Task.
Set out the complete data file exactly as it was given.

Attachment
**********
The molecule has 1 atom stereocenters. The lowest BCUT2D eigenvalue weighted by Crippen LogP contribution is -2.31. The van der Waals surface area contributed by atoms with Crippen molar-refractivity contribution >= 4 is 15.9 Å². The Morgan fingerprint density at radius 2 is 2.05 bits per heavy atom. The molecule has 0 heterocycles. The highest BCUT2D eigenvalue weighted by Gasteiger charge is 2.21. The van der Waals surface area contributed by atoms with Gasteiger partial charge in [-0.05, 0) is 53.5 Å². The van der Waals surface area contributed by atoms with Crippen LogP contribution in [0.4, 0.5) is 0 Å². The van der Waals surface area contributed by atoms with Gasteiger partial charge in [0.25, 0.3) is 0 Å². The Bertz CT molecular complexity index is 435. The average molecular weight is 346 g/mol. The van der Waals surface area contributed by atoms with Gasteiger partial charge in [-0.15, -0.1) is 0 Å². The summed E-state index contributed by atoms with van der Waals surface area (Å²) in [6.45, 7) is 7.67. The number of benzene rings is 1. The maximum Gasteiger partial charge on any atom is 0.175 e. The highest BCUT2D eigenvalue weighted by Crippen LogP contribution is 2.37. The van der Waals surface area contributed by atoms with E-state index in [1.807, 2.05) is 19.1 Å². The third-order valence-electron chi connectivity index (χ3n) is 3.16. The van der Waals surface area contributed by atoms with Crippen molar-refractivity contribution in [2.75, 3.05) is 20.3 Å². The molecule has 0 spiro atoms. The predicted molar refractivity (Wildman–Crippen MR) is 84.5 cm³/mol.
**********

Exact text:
The molecule has 1 atom stereocenters. The lowest BCUT2D eigenvalue weighted by Crippen LogP contribution is -2.31. The van der Waals surface area contributed by atoms with Crippen molar-refractivity contribution >= 4 is 15.9 Å². The Morgan fingerprint density at radius 2 is 2.05 bits per heavy atom. The molecule has 0 heterocycles. The highest BCUT2D eigenvalue weighted by Gasteiger charge is 2.21. The van der Waals surface area contributed by atoms with Gasteiger partial charge in [-0.05, 0) is 53.5 Å². The van der Waals surface area contributed by atoms with Crippen LogP contribution in [0.4, 0.5) is 0 Å². The van der Waals surface area contributed by atoms with Gasteiger partial charge in [0.25, 0.3) is 0 Å². The Bertz CT molecular complexity index is 435. The average molecular weight is 346 g/mol. The van der Waals surface area contributed by atoms with Gasteiger partial charge in [-0.15, -0.1) is 0 Å². The summed E-state index contributed by atoms with van der Waals surface area (Å²) in [6.45, 7) is 7.67. The number of benzene rings is 1. The maximum Gasteiger partial charge on any atom is 0.175 e. The highest BCUT2D eigenvalue weighted by Crippen LogP contribution is 2.37. The van der Waals surface area contributed by atoms with E-state index in [1.807, 2.05) is 19.1 Å². The third-order valence-electron chi connectivity index (χ3n) is 3.16. The van der Waals surface area contributed by atoms with Crippen molar-refractivity contribution in [2.75, 3.05) is 20.3 Å². The molecule has 0 spiro atoms. The predicted molar refractivity (Wildman–Crippen MR) is 84.5 cm³/mol.